Re: [OMC-Boats] Lets talk about anchoring...

From: Joseph B Mullarkey Jr <muljo777@...>
Date: Sat, 5 Sep 2009 18:04:02 -0400

Hey Justin, I use a plow anchor with six feet of vinyl coated chain as my
main anchor. I then use a vinyl coated "navy" anchor that I throw out off
the stern to control the swing caused by wind. I am usually on a river so
the current keeps my main anchor tight. Just something you might want to
try. Joe

-----Original Message-----
From: Justin DeSantis [mailto:duc1098desmo@...]
Sent: Friday, September 04, 2009 12:06 PM
To: Evinrude & Johnson Boats of the 1960's and 70's
Subject: Re: [OMC-Boats] Lets talk about anchoring...

Very good info, thanks. But I have a question. Ok, so I drop anchor in
a river, so the current is known. Lets say I want to anchor near
shore, but far enough out that the water is plenty deep. Drop my
anchor and back away to set it. Once I feel it dig in, ad tie off, the
current can't move me. But I have quite a bit of extra line out. So if
the wind picks up and it's blowing towards shore, The anchor might
have enough slack to allow me to blow into shore, no? I guess what I
need to do is go out and try it and get better by doing it. Sitting in
my chair thinking about it isn't helping me.

On Fri, Sep 4, 2009 at 11:28 AM, Kenneth Gullicksen<kag@...> wrote:
> I have a number of boats, the largest currently being 32', and often go
> places we anchor overnight, or longer. I never go 10:1 or even 7:1. I
> judge scope by the angle of the line, usually looking for roughly 30
> (or a bit more if there is swing room) between water and line. One thing
> always do, is check the recommended size anchor for a particular boat,
> get at least one size bigger. Also important is chain. Estimate what
> usual anchor depth will be, divide by three, then get that amount of chain
> (up to around 20 feet). What size depends on your anchor/boat size.
> I almost always use a Danforth. One place it will not work is where
> is a lot of grass (seaweed). If you anchor in a lot of grass get a plow
> type, rocky areas try a navy anchor.
> When you anchor, lower it (don't throw) and back away while feeding out
> line. An anchor will not hold if the chain or line winds up wrapped
> the anchor. Backing away also helps set the anchor, but be sure you back
> the direction you will drift (i.e. down wind or down current, which ever
> will control).
> ________________________________
> From: omc-boats-bounces@...
> [mailto:omc-boats-bounces@...] On Behalf Of ANDY PERAKES
> Sent: Thursday, September 03, 2009 11:20 PM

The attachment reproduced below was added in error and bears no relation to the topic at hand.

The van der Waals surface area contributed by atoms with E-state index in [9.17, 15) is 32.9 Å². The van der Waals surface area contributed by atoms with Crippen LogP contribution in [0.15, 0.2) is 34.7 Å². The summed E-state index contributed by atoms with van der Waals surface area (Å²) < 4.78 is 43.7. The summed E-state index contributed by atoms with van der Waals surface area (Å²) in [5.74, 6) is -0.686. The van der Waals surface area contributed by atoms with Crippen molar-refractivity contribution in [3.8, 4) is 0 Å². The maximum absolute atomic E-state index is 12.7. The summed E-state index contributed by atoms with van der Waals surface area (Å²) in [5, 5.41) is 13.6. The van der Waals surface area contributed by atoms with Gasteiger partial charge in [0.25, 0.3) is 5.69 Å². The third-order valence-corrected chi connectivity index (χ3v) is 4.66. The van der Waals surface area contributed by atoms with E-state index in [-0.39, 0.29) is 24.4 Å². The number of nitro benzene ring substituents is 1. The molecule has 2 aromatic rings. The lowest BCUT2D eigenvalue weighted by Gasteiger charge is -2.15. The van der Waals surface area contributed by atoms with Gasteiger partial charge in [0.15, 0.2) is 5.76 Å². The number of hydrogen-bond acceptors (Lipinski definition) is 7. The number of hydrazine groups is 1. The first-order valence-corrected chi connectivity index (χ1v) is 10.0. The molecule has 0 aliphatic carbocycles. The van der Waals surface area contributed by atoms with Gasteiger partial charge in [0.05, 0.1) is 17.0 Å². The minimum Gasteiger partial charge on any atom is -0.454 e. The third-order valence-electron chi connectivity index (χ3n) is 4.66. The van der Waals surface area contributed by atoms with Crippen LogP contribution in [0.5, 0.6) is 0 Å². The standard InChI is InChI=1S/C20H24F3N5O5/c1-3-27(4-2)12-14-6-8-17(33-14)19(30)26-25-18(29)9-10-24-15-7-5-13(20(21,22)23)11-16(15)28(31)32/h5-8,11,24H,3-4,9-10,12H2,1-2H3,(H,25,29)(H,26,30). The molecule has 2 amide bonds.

> To: Evinrude & Johnson Boats of the 1960's and 70's
> Subject: Re: [OMC-Boats] Lets talk about anchoring...
> I've not heard the 10:1 rule. I've heard more about having the right
> for the bottom type and getting the right angle of pull for the anchor
> type -- and you have to be especially careful on steep shorelines because
> the aspect ratio pulling up hill will be dramatically different than
> down hill. I go by different rules depending on the circumstance. If I'm
> with the boat and don't mind a little drift, I just feed out until it
> to hold about right. If I'm running up for lunch or leaving the boat for
> short (1-2 hours) periods, I'm more careful. I've only left the boat out
> overnight once and I'll probably not do it again because I didn't sleep
> worrying about it! (It meant I had to leave the windows open on a hot
> so I could listen for any wind picking up...instead of sleeping in air
> conditioned comfort.) I should also add that I anchor almost exclusively
> loose sand where it is nearly impossible to get a guaranteed anchor bite.
> If everything works out perfect, the anchor will "borrow" deep into the
> sand, but it is very difficult and almost never works out perfect, thus my
> reluctance to leave the boat unattended for long (we're lake front so
> its pretty easy for me to keep an eye on it from the house). Boat US has
> done a several articles on anchoring recently. I did a search for
> "anchoring tips" on their website ( and got a mess
> good hits. Most of their articles are geared more towards ocean usage and
> surviving a huricane, but there is a lot of good general knowledge to
> there too.
> Andy
> PS Congrats on getting her running. Sounds like things are going great!
> ----- Original Message -----
> From: "Justin DeSantis" <duc1098desmo@...>
> To: "Evinrude & Johnson Boats of the 1960's and 70's"
> <omc-boats@...>
> Sent: Thursday, September 3, 2009 9:41:38 PM GMT -05:00 US/Canada Eastern
> Subject: [OMC-Boats] Lets talk about anchoring...
> Ok, this isn't Johnson specific, but it is boat related, so I hope
> it's ok to discuss. When I was younger, I didn't pay attention to how
> things were supposed to be done. I just took my boat to the river and
> played. If I wanted to anchor, I'd drop my anchor and when it hit the
> bottom, I'd tie off. Now, I've read the "proper" way to anchor, and I
> have to say, it doesn't seem practical. If I understand it correctly,
> I drop anchor, then allow 10 times more slack than the depth of the
> water? So if I drop anchor in say 20 feet of water, I need to have 200
> feet of anchor line? That seems like a lot of excess for me to drift
> on. I get the idea behind it, to keep the anchor line as horizontal as
> possible, but it seems like it would allow me to drift quite a bit on
> anchor. Not to mention how much line I have to keep on the boat. If I
> want to anchor in 50 feet, I need 500 feet of line on board? And if I
> want to use 2 anchors in 50 feet, I need 1000 feet of line? I'd need
> to tow a row boat behind me just to keep my anchor line in. So what's
> the deal with anchoring?
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Received on Saturday, 5 September 2009

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